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The Reality of Instruction in the Fine Arts and Literature

The real results of instruction in literature and the fine arts seem distant from the above ideal. Consider the following:

  • Though virtually all citizens are given years of instruction in some dimensions of at least some of the fine arts and literature (usually literature), is there not abundant evidence to suggest that most people do not think esthetically or artistically as a result? Attempts to elevate the taste of most people seem to be a failure. Most people, even after a college education, seem to prefer the products of the popular media to the products of the artistic community. What is more, it is hard to determine what percentage of those whose supposed preference for the products of the artistic community is in truth a pretense born of self-delusion, enabling them to feel superior to the common herd.

  • What accounts for the fact that most of us cannot give an intelligible explanation for our judgments about what we consider beautiful in painting, sculpture, architecture, dance, music, drama, or literature?

  • Isn't it true that most people have not thought about the role of beauty and art in our lives and are not interested in doing so?

  • Isn't it true that most people cannot explain how to distinguish an artistic question or issue from any other kind of questions and issues and tend to respond to such questions in superficial and uninterested ways?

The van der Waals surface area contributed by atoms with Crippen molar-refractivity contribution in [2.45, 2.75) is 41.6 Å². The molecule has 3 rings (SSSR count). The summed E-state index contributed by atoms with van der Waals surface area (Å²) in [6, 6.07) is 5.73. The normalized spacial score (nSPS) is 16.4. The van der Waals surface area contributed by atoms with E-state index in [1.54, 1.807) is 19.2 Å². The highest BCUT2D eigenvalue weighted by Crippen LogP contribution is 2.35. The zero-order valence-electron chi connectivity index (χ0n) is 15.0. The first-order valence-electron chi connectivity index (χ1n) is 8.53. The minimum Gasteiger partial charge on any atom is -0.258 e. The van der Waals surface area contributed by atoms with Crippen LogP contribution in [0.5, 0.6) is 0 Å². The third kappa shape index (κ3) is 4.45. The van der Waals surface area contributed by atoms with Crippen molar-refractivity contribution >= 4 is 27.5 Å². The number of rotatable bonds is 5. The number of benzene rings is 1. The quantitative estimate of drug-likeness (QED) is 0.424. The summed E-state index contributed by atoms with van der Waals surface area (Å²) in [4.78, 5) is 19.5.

• Isn't it true that most people cannot accurately explain any basic concepts or principles of any of the fine arts or literature and do not use those concepts or principles in accounting for the world they experience?

  • Finally, isn't it true that few people change their reading habits as a result of instruction in literature and, consequently, are just as unlikely to read important literature at the end of instruction as they were at the beginning?

It seems likely that some exception must be granted to the judgments implied above in the domain of trained performance in the fine arts and literature. The most successful form of instruction in the fine arts and literature is in the area of skill development: basic painting, sculpting, dancing, singing, acting, and writing skills, as well as performing on a musical instrument. It is questionable, however, to what degree most of the performances made possible by this training rise to the level of esthetic or artistic excellence. In any case, only a small minority of persons develops a level of excellence in the performing arts.

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